What would you say...

If I told you that 47 equals 65? Or that 0.6 is greater than 7.9?
If you said "that's ridiculous", you'd be right.
But that's how elections are counted in Queensland.

What's the problem?

Problem 1 - Unrepresentative Parliament At the 2006 Queensland State Election, the Labor party won a commanding majority in parliament, taking 59 of the 89 seats in our parliament. That's 65% of all seats in parliament. But did you know they only received 47% of the popular vote? And did you know that the Liberal party got roughly 20% of the vote but only 10% of the seats? Or that the Greens with 7.9% and Family First with 1.9% are unrepresented in parliament, whereas One Nation is represented despite getting less than 1 percent (0.6%) of the popular vote? [Source]. Based on these figures, roughly 1 in 5 votes at the last election counted for nothing!

Graph showing the vote percentage to seat percentage discrepancy of the 2006 Queensland state election.

Problem 2 - Only the winners have a voice. Under our current system, any candidate who wins a seat in parliament represents everyone in that electorate, including everyone who voted against them. It's possible for a member of parliament to be elected despite having more than half of their electorate vote against them. Take the following results from the last election as an example.

The majority of the people in the seat of Mount Coot-tha voted against the Labor party candidate who now represents them in parliament - 45% voted for Labor, 33% voted Liberal and 22% voted Green.[Source] Why should the majority have to accept being represented by someone they didn't vote for?

Pie graph showing the results of the seat of Mount Coot-tha from the 2006 Queensland state election

Problem 3 - This has been happening for far too long. Queensland has a long history of unrepresentative parliaments. All Queensland parties have, at different times, suffered from the unequal vote-to-seat conversion and "winner takes all" system. For example, in 1977, the Labor Party won 43% of the vote, but won only 28% of the seats.[Source] In 1980, they got 30.5% of the seats with 41.5% of the vote.[Source] In 1983 it was 39.5% with 44%[Source] and in 1986 it was 33.7% with 41.3%.[Source] At the the most recent election, the Greens got just 10% less votes than the National Party (who got 17.8%), but the Nationals got 17 seats and the Greens got none. Again, the Liberal Party got roughly 20% of the vote but only 10% of the seats.[Source] If these results from our most recent election are anything to go by, we will continue to get unfair election results well into the future unless we do something about it.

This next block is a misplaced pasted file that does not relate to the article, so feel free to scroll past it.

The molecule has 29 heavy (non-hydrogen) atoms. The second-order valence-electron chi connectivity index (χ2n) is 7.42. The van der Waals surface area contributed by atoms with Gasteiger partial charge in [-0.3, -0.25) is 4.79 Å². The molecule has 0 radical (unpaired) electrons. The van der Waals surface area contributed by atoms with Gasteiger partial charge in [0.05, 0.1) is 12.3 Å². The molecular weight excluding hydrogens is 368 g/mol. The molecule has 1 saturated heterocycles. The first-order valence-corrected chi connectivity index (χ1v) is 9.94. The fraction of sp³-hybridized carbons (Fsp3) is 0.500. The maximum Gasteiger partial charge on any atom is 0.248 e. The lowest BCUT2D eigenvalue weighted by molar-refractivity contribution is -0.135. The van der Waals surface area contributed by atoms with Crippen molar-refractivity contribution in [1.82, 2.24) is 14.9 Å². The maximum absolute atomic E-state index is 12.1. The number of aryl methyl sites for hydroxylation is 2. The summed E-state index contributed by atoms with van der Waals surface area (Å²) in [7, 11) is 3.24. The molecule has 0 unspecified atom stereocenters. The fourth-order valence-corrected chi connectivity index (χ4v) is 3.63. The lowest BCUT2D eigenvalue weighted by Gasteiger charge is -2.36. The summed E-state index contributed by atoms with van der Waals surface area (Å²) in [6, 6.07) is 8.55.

It is our voting system that is the cause of these problems. Under our current system we simply divide the state into chunks and let the person with the most votes and preferences in each chunk win. This system means that parties such as the Liberals, Family First and the Greens, who have their supporters spread across the state rather than all living together in the same electorate, are not properly represented (if at all) in parliament. It also means that only the people who voted for the winner in their electorate are represented. Sometimes this means that the the people in an electorate are represented by someone the majority voted against (like in Mount Coot-tha). Even in electorates where a candidate has strong support like in opposition leader Jeff Seeney's seat of Callide, where he received 72% of the vote, there are still large amounts of people (6,527 in Jeff's seat!) who are not represented they way they ought to be.[Source]We can do better than this! There is a solution to these problems, and it's in use around the world as well as in Australia. Read on to find out more! Next Page: Solution